COMPARISON: FHA LOANS vs CONVENTIONAL LOANS

Many first time homebuyers are aware of the low down payment an FHA loan permits but they are often unaware of the costs.  An FHA loan is a loan that is insured by the federal government to protect the lender against loss.  A lender who makes a conventional loan does not have this protection.  Below are a few of the major ways FHA loans and conventional loans differ.

FHA Loans vs Conventional Loans

Down Payment
The minimum down payment required for an FHA loan is 3.5%, while it is 5% for a conventional loan.  That down payment can come as a gift from a family member per FHA, while conventional underwriting guidelines require that the 5% be from the borrower’s own funds.  With an FHA loan, someone can purchase a home without having any of their own money at risk.

Interest Rates
Generally, interest rates are lower on FHA loans compared to conventional loans and they do not change based on credit score.  This is due to the government’s involvement in the program.  Someone with a 700 credit score will get the same rate on an FHA loan as someone with a 640 credit score.  That is not the case for a conventional loan.  Interest rates for conventional loans are determined based on a number of factors, one of the biggest being risk.  Someone with a 640 credit score is “riskier” than someone with a 700 score.  The interest rate and credit score are inversely related with conventional loans.  The higher the credit score, the lower the interest rate.

Mortgage Insurance
This is where the costs of an FHA loan far exceed those of a conventional loan.  For a conventional loan, mortgage insurance is only required for down payments of less than 20% and again a risk based model is used to determine the premium.  Those with lower credit scores putting the minimum 5% down will have a higher premium than someone with a higher credit score putting down 10%.  Like interest rates, the mortgage insurance for an FHA loan does not change based on credit score.  It is based on the loan term and down payment.  FHA also requires an Up Front Mortgage Insurance Premium (UFMIP) of 1.75% of the purchase price.  This UFMIP may be financed into the loan amount.  For a conventional mortgage, the mortgage insurance is required by law to be cancelled once the loan balance is 78% of the original purchase price.  If someone made extra payments to pay down their balance in a short period of time to get rid of the mortgage insurance this would work for a conventional loan.  FHA requires a borrower to pay a minimum of eleven years of mortgage insurance regardless of the loan-to-value.  If the loan term is greater than fifteen years and the down payment is less than 10%, mortgage insurance is required for the entire term of the loan.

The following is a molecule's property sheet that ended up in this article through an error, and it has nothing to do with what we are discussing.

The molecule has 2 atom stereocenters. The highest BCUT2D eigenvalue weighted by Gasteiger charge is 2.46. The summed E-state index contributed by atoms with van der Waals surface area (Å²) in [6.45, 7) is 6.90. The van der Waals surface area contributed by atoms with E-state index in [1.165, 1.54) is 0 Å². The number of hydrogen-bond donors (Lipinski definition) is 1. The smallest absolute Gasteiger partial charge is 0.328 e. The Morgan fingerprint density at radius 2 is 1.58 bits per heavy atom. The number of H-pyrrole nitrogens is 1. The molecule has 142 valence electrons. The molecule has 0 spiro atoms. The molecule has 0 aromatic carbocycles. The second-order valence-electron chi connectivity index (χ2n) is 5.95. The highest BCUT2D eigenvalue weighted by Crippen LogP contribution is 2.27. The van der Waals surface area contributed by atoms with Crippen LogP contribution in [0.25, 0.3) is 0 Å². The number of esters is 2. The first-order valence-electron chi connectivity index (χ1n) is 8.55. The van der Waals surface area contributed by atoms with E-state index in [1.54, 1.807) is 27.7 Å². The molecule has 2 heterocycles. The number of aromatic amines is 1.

Condominiums
To obtain an FHA loan for the purchase of a condo, the condo project must be on the FHA-Approved Condo List.  FHA requires the review of an association’s financials as well as review of other factors like owner-occupancy and construction quality to approve a project.  If a project is not on the FHA-Approved Condo List, then an FHA loan cannot be used to purchase the property.  This can limit the available choices.

FHA loans have greater long term costs than conventional loans but they can often be the only way someone can purchase a home because they are less stringent on down payment and credit score requirements.  FHA was created in 1934 with the intent to increase the size of the market for homes by regulating the interest rate and term of the mortgages it insures.  The agency has undoubtedly contributed to expanding the base of people who can purchase a home with arguable benefits.

Heather McRae

Heather McRae

Please feel free to contact me at (312) 285-6644 with any questions you might have.  And if you are a neighbor in Bowmanville, please say hello!

Heather McRae is a residential mortgage lender.  She was first introduced to the real estate industry in 2001.  Heather lends throughout the State of Illinois and specializes in condos within the City of Chicago.   She is a proud resident of Lincoln Square’s Bowmanville neighborhood.

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